RAW: I was blessed with an extraordinary imagination. I had to imagine having a full stomach when I was hungry or imagine a warm blanket at night. It saved my life. I believe you have to wait your turn [in life]. We’re all going to be sucker punched, but we also have received a ticket to what I consider to be the greatest show on earth, and that’s life.

While White was studying at IU, Daniel Perantoni, provost professor of music (tuba) at the Jacobs School of Music, became his mentor. “Mr. Perantoni is like my dad, so much so that when people come to IU to do master classes and stuff, they call me and say, ‘Hey man, I’m staying at Mr. P’s, he said I got to call you and ask you if I could stay in your room,'” says White. Photo courtesy of Spencer Grundler for Early Light Media.

Another thing that struck me, reading your book, is the vividness and the detail that you’re able to recall from your childhood experiences.
RAW: When the documentary was made, the producers had serious questions about the validity of what I was saying because I remembered stuff from when I was so young. So, we just simply called people up. Because I was questioning too. I was like, “I wouldn’t make this up, man. And I don’t know why I remember some things and don’t remember other things.” So, we started traveling the neighborhood and I’d say, “Stop right here. I think I recognize this place.” And then randomly, some lady said, “Oh my gosh, baby Rick. I remember the last time I saw you; you didn’t have any shoes on. I asked you if you wanted a sandwich. You said, ‘No.’” And so a lot of people filled in the blanks.

When I first moved in with my adoptive family, I didn’t understand the gift I was given. I was extremely angry at them. So, I talked to my mom a lot and asked, as any 3- or 4-year-old would, an extraordinary amount of questions. I held onto [those conversations] because I didn’t have her. I think that contributes to my memory, that I just kept regurgitating the conversations because it was my way of being connected to her. Now in the present day, I always praise her because I think she did the hardest thing there is to do, which is to give her kid up, and I consider her a hero.

When did you start getting interested in music?
RAW: It was random. A music educator came to school with all the instruments and said, “What do you want to play?” I looked at my best friend Dontae and said, “Hey man, we got to pick the trumpet. It’s only got three valves. It’s got to be easy.” Boy, was I wrong. The trumpet’s hard.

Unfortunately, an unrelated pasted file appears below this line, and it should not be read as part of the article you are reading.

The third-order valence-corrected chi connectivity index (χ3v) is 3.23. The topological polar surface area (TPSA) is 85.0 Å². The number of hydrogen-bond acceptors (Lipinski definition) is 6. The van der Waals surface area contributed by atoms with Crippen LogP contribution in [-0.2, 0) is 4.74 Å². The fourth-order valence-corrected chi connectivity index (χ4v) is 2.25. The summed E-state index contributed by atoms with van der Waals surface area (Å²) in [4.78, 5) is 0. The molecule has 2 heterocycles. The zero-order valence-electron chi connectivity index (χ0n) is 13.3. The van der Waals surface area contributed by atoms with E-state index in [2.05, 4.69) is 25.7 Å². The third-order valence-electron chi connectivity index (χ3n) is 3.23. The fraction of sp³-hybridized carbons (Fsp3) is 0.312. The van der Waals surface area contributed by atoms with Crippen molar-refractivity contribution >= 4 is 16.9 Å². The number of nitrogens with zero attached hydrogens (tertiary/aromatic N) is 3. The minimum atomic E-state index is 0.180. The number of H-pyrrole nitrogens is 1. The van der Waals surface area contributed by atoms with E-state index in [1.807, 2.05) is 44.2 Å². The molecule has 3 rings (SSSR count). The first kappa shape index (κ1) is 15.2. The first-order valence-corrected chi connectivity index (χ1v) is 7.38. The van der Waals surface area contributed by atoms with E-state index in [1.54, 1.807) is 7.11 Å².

The academic curriculum [in school] was challenging for me. So, I failed. And my [adoptive] parents took the trumpet away and said, “If you want the trumpet back, you have to do better.” I’ve never failed a grade since. I wanted the trumpet because band was probably the first time outside of family that I felt a sense of belonging. And that’s how music started for me. And then, when I got to sixth grade, I was number 18 out of 32 trumpets. I was like, this isn’t working. I looked up, saw the sousaphone. It was only one. I don’t know what that is in that Frankenstein chair [a specially designed chair to hold the sousaphone], but I want to play that. And I never looked back.

White appeared on The Daily Show with Trevor Noah in October 2021. “I like to reserve the right to say ‘yes’ or ‘no,'” says White when asked if he enjoys making TV appearances. “I don’t want to go to the Oscars, but I want them to invite me so I can say, “No.” Right? [Laughs]. But where Trevor Noah is concerned, I know they’re reaching the right people for the right reasons. So, the answer is ‘yes.’ I think it’s surreal.” Photo courtesy of The Daily Show.

Rapid Fire with Richard

Where is your favorite writing spot?
RAW
: My side of the bed at 4 a.m., in the morning.

Do you have a favorite writing snack?
RAW
: Sunflower seeds.

What do you love to do in your spare time?
RAW: You’re not going to believe this, but my two pastimes, aside from playing my Nintendo Switch, is that I am an avid Pokemon Go player. I am level 43 now. And it goes up to 50. The number of hours to get there is extraordinary. And I collect mini brands. Mini brands are just your local grocery store, Walmart, everything that’s in there, but just little miniatures of it.

Can you name a book that you’d like to see turned into a movie?
RAW
: Yes. My own book, I’m Possible. [Laughs]

Is there a book that you always recommend to friends?
RAW
: A Soprano on Her Head by Eloise Ristad or The 7 Habits of Highly Effective People by Stephen Covey.

What are you currently working on?
RAW
: A picture book explaining diversity through the instruments of the orchestra and The 5 Educative Languages of Education and Administration.


Read an excerpt from I’m Possible.

This story is part of our IU alumni author series, Novel Ideas.

Written By
Bill Elliott
Bill Elliott, MA’84, PhD’99, is a content specialist at the IU Alumni Association and an associate editor of the IU Alumni Magazine. He enjoys sharing amazing stories about IU alums from all around the world.